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Curtis v. Propel Prop. Tax Funding, LLC

United States Court of Appeals for the Fourth Circuit

October 30, 2018, Argued; February 6, 2019, Decided

No. 17-2114


 [*237]  DUNCAN, Circuit Judge:

Appellants Propel Property Tax Funding, LLC and Propel Financial Services, LLC (collectively "Propel") entered into a Tax Payment Agreement (a "TPA") with Appellee Garry Curtis pursuant to Virginia Code section 58.1-3018. Curtis sued Propel on behalf of himself and other similarly situated individuals, alleging violations of the Truth in Lending Act (the "TILA"), 15 U.S.C. § 1601 et. seq., the Electronic Funds Transfer Act (the "EFTA"), id. § 1693 et. seq., and the Virginia Consumer Protection Act (the "VCPA"), Va. Code Ann. § 59.1-196 et. seq. Propel [**2]  moved to dismiss Curtis's claims under TILA and EFTA, contending that the TPA is not a consumer credit transaction governed by those statutes. The district court denied Propel's motion and sua sponte certified two rulings for interlocutory review pursuant to 28 U.S.C. § 1292(b): (1) its determination that Curtis has standing to proceed on his EFTA claims against Propel and (2) its decision that these TPAs are consumer credit transactions for purposes of TILA and EFTA. For the reasons that follow, we affirm the district court on both issues.

] Virginia allows taxpayers to enter into agreements with third parties to finance payment of local taxes. Va. Code Ann. § 58.1-3018.1 Under these agreements, a  [*238]  third party agrees to pay taxes owed to a locality on behalf of a taxpayer, and the taxpayer agrees to repay the third party in installments, with fees and interest. Id. The terms of the agreement, including repayment periods, interest rates, and other fees, are prescribed by statute. Id. For the period during which the taxpayer repays the third party, the locality tolls the enforcement period for the taxes owed. Id. § 58.1-3018(E). Nothing in the statute indicates that these agreements have any effect on tax liens that may be imposed by Virginia [**3]  law.2 If the taxpayer defaults on the agreement despite the third party's good-faith efforts to collect from him, the third party can ask the locality to reimburse the third party for any taxes paid and to reinstate the full tax obligation against the taxpayer (minus any principal payments made by the taxpayer to the third party). Id. § 58.1-3018(C). Upon reimbursement, "[a]ny right of the third party to payment" under the agreement terminates. Id. § 58.1-3018(C)(4).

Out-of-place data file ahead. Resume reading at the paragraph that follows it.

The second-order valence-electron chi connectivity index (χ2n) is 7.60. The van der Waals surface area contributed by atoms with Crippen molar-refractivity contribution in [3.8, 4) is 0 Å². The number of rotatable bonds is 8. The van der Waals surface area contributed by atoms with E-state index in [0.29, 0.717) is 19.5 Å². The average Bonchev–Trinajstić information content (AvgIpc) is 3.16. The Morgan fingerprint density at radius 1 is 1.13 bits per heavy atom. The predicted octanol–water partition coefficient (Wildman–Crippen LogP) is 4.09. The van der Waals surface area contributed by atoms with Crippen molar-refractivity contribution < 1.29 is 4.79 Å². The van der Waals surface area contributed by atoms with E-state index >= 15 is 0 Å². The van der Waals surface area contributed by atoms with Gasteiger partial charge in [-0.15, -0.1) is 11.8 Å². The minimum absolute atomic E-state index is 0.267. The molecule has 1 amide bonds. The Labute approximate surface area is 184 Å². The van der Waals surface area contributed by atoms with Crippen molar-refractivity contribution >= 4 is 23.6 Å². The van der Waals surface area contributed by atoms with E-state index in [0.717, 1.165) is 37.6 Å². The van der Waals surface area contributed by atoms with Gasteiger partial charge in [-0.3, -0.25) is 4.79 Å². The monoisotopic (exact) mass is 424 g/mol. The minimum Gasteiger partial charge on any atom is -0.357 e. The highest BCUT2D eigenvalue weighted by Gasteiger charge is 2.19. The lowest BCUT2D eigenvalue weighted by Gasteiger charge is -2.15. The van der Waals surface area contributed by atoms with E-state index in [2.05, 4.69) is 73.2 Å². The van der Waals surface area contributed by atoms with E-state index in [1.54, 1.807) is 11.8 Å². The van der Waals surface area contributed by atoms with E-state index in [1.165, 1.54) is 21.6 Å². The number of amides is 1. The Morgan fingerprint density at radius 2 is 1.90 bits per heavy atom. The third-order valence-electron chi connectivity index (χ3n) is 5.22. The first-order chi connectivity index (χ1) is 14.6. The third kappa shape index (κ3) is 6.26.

Curtis owed $13,734.43 in residential property taxes to the city of Petersburg, Virginia and entered into a TPA with Propel to finance payment of them. The parties agree that the TPA at issue operates in conformity with Virginia's statutory framework, id. § 58.1-3018; see J.A. 32 (stating that under the terms of the TPA, "[o]ur financing of taxes on your behalf pursuant to this Agreement is made pursuant to Va. Code Section 58.1-3018"). For instance, the TPA requires Curtis to pay an origination fee equal to ten percent of his tax obligation, which is the maximum origination fee allowed under the statute. See Va. Code Ann. § 58.1-3018(B)(2); J.A. 30. The TPA also sets Curtis's interest rate at 10.95 percent, below the statutory maximum of sixteen percent, and specifies that no interest shall accrue during the first [**4]  six months of the agreement, as the statute requires. See Va. Code Ann. § 58.1-3018(B)(2); J.A. 30. The TPA requires Curtis to repay Propel in monthly installments for ninety-six months, which is the maximum period allowed by the statute. See Va. Code Ann. § 58.1-3018(B)(2); J.A. 31.

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915 F.3d 234 *; 2019 U.S. App. LEXIS 3684 **


Prior History:  [**1] Appeal from the United States District Court for the Eastern District of Virginia, at Richmond. (3:16-cv-00731-JAG). John A. Gibney, Jr., District Judge.

Curtis v. Propel Prop. Tax Funding, LLC, 265 F. Supp. 3d 647, 2017 U.S. Dist. LEXIS 125757 (E.D. Va., Aug. 8, 2017)

Disposition: AFFIRMED.


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Tax Law, State & Local Taxes, Administration & Procedure, Collection of Taxes, Banking Law, Consumer Protection, Truth in Lending, Disclosure, Liability for Violations, Bank Activities, Electronic Banking, Electronic Banking Disclosures, Electronic Banking Requirements, Constitutional Law, Case or Controversy, Standing, Elements, Civil Procedure, Appeals, Standards of Review, De Novo Review, Defenses, Demurrers & Objections, Motions to Dismiss, Failure to State Claim, Bankruptcy Law, Individuals With Regular Income, Eligibility, Regular Income